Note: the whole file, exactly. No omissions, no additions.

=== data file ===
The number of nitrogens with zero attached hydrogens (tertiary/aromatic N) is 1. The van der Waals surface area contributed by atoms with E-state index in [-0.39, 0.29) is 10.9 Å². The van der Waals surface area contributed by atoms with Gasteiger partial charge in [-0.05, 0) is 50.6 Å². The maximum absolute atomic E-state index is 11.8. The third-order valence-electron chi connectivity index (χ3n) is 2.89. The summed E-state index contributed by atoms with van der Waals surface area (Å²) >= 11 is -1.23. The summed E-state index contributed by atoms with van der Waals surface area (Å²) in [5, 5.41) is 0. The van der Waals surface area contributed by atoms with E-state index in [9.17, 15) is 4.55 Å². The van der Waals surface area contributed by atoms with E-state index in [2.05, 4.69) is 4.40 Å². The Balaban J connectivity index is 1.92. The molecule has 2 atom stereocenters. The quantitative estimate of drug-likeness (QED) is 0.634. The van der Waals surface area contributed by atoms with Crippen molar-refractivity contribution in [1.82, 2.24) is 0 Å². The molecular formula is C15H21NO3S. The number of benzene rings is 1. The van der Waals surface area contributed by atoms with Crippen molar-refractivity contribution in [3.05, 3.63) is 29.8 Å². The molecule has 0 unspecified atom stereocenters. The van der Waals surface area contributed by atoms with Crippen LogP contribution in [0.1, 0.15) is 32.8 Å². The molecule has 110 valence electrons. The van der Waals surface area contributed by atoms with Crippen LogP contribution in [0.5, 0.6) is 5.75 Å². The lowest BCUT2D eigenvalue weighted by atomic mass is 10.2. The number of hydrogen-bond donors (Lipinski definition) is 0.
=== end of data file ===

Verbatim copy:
The number of nitrogens with zero attached hydrogens (tertiary/aromatic N) is 1. The van der Waals surface area contributed by atoms with E-state index in [-0.39, 0.29) is 10.9 Å². The van der Waals surface area contributed by atoms with Gasteiger partial charge in [-0.05, 0) is 50.6 Å². The maximum absolute atomic E-state index is 11.8. The third-order valence-electron chi connectivity index (χ3n) is 2.89. The summed E-state index contributed by atoms with van der Waals surface area (Å²) >= 11 is -1.23. The summed E-state index contributed by atoms with van der Waals surface area (Å²) in [5, 5.41) is 0. The van der Waals surface area contributed by atoms with E-state index in [9.17, 15) is 4.55 Å². The van der Waals surface area contributed by atoms with E-state index in [2.05, 4.69) is 4.40 Å². The Balaban J connectivity index is 1.92. The molecule has 2 atom stereocenters. The quantitative estimate of drug-likeness (QED) is 0.634. The van der Waals surface area contributed by atoms with Crippen molar-refractivity contribution in [1.82, 2.24) is 0 Å². The molecular formula is C15H21NO3S. The number of benzene rings is 1. The van der Waals surface area contributed by atoms with Crippen molar-refractivity contribution in [3.05, 3.63) is 29.8 Å². The molecule has 0 unspecified atom stereocenters. The van der Waals surface area contributed by atoms with Crippen LogP contribution in [0.1, 0.15) is 32.8 Å². The molecule has 110 valence electrons. The van der Waals surface area contributed by atoms with Crippen LogP contribution in [0.5, 0.6) is 5.75 Å². The lowest BCUT2D eigenvalue weighted by atomic mass is 10.2. The number of hydrogen-bond donors (Lipinski definition) is 0.